Pimlico Academy in April 2021
|Former name||Pimlico School|
|Department for Education URN||135676 Tables|
|Head teacher||Daniel Smith|
|Gender||Male and Female|
|Age||11 to 18|
|Houses||Apollo, Athena, Hera and Zeus|
|Colour(s)||Apollo Blue, Athena Green, Hera Red, Zeus Yellow|
Conversion to academy
After many years of underperformance, culminating with Ofsted's decision to place the school in special measures and the resignation of former head teacher Phil Barnard in December 2006, Westminster council controversially voted in March 2008 to transform Pimlico into an academy. This decision was contrary to consistent expression from the school's stakeholders (teachers, students and parents) that they wanted the school to remain a community school. The Westminster NUT voted in favour of strike action to express their objections to Westminster council's strategy. Staff, students, parents and former school governors held the view that the school's underperformance was due to long-term neglect by Westminster council. During the process of Pimlico's change to an academy, the council argued that the borough's community education needs could be sufficiently served by preserving the existing community school status of Quintin Kynaston School. However, since then QK switched to a community foundation school, meaning that there were no longer any community schools in Westminster akin to the traditional inner-city comprehensive.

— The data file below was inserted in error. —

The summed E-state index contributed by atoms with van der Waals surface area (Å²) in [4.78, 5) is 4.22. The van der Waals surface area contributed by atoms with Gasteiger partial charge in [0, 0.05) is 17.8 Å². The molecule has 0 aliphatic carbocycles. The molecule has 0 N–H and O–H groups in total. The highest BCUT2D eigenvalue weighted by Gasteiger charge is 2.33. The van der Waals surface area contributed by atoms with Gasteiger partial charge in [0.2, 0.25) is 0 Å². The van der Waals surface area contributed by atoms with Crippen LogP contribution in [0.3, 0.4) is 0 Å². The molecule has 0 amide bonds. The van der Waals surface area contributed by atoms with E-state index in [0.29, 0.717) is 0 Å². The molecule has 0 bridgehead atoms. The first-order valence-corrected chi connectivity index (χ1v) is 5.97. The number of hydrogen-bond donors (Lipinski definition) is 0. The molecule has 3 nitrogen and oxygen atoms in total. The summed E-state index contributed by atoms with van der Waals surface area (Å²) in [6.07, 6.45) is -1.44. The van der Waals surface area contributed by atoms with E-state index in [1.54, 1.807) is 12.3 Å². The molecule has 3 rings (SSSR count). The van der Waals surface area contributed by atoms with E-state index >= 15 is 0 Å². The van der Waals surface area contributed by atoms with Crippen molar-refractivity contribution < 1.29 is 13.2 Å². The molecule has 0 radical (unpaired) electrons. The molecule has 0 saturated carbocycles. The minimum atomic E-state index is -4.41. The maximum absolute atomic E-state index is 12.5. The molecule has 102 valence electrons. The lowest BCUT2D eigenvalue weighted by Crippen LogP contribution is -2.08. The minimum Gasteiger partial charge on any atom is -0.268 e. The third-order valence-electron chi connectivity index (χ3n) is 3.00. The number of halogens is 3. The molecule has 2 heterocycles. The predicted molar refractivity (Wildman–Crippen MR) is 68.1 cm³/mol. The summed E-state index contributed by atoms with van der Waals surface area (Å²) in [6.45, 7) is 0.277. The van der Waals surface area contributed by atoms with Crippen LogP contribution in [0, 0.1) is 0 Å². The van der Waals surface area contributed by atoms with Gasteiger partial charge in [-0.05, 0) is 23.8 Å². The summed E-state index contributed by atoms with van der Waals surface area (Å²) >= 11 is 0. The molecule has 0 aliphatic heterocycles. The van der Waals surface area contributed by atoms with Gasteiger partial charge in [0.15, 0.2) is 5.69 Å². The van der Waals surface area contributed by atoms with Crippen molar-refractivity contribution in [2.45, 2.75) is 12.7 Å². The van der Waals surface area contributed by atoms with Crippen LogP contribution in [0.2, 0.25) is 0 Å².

The charity Future, set up by John and Caroline Nash, was chosen as the academy’s sponsor in 2008. The chair of the trust, Nash was Parliamentary Under-Secretary of State for School System from January 2013 until September 2017. In 2010 the school received a Grade 1 ‘Outstanding’ rating from Ofsted. No further full inspection has been undertaken since.
In 2015, a freedom of information request revealed that Pimlico Academy, Paddington Academy and Westminster Academy were given £2 million of extra non-refundable funding to balance their budgets, 3 of 22 nationally sharing £12.6 million. Pimlico deficit funding between 2011 and 2013, was £1 million: schools are not allowed to run a deficit budget.
Primary school controversy
In 2013 Labour councillors called for an inquiry after the new Pimlico primary school where Nash was co-chairman of the governors appointed an unqualified teacher as headmistress ahead of its opening with 60 pupils in September. Further criticism followed when she resigned after four weeks in the job. The school said that the headmistress had successfully set up the school and wished to pursue other opportunities.
Student, staff and parent protests
Daniel Smith, formerly a deputy at Ebbsfleet Academy, who was appointed headteacher in September 2020, made a series of unpopular changes to the school ethos, syllabus and uniform code and flew a Union Flag in the grounds, which some opposed.